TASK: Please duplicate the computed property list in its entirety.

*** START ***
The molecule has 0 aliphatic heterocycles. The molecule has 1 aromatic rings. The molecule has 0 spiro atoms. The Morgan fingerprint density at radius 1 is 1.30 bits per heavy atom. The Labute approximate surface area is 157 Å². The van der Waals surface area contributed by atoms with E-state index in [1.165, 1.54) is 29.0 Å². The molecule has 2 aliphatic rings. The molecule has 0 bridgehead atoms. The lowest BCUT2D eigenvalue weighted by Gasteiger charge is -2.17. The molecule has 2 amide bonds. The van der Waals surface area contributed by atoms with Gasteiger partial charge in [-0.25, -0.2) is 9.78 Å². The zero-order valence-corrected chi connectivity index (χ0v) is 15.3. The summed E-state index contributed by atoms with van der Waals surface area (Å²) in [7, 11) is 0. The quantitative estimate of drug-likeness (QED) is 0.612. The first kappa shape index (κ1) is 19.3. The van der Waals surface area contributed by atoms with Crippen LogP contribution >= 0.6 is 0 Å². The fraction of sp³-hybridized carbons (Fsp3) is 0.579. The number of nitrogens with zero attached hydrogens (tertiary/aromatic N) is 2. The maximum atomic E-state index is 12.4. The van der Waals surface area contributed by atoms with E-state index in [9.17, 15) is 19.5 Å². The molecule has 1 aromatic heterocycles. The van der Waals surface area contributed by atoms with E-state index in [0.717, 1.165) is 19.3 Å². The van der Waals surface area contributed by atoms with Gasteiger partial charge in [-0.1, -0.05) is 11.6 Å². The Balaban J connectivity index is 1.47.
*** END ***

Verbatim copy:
The molecule has 0 aliphatic heterocycles. The molecule has 1 aromatic rings. The molecule has 0 spiro atoms. The Morgan fingerprint density at radius 1 is 1.30 bits per heavy atom. The Labute approximate surface area is 157 Å². The van der Waals surface area contributed by atoms with E-state index in [1.165, 1.54) is 29.0 Å². The molecule has 2 aliphatic rings. The molecule has 0 bridgehead atoms. The lowest BCUT2D eigenvalue weighted by Gasteiger charge is -2.17. The molecule has 2 amide bonds. The van der Waals surface area contributed by atoms with Gasteiger partial charge in [-0.25, -0.2) is 9.78 Å². The zero-order valence-corrected chi connectivity index (χ0v) is 15.3. The summed E-state index contributed by atoms with van der Waals surface area (Å²) in [7, 11) is 0. The quantitative estimate of drug-likeness (QED) is 0.612. The first kappa shape index (κ1) is 19.3. The van der Waals surface area contributed by atoms with Crippen LogP contribution >= 0.6 is 0 Å². The fraction of sp³-hybridized carbons (Fsp3) is 0.579. The number of nitrogens with zero attached hydrogens (tertiary/aromatic N) is 2. The maximum atomic E-state index is 12.4. The van der Waals surface area contributed by atoms with E-state index in [9.17, 15) is 19.5 Å². The molecule has 1 aromatic heterocycles. The van der Waals surface area contributed by atoms with E-state index in [0.717, 1.165) is 19.3 Å². The van der Waals surface area contributed by atoms with Gasteiger partial charge in [-0.1, -0.05) is 11.6 Å². The Balaban J connectivity index is 1.47.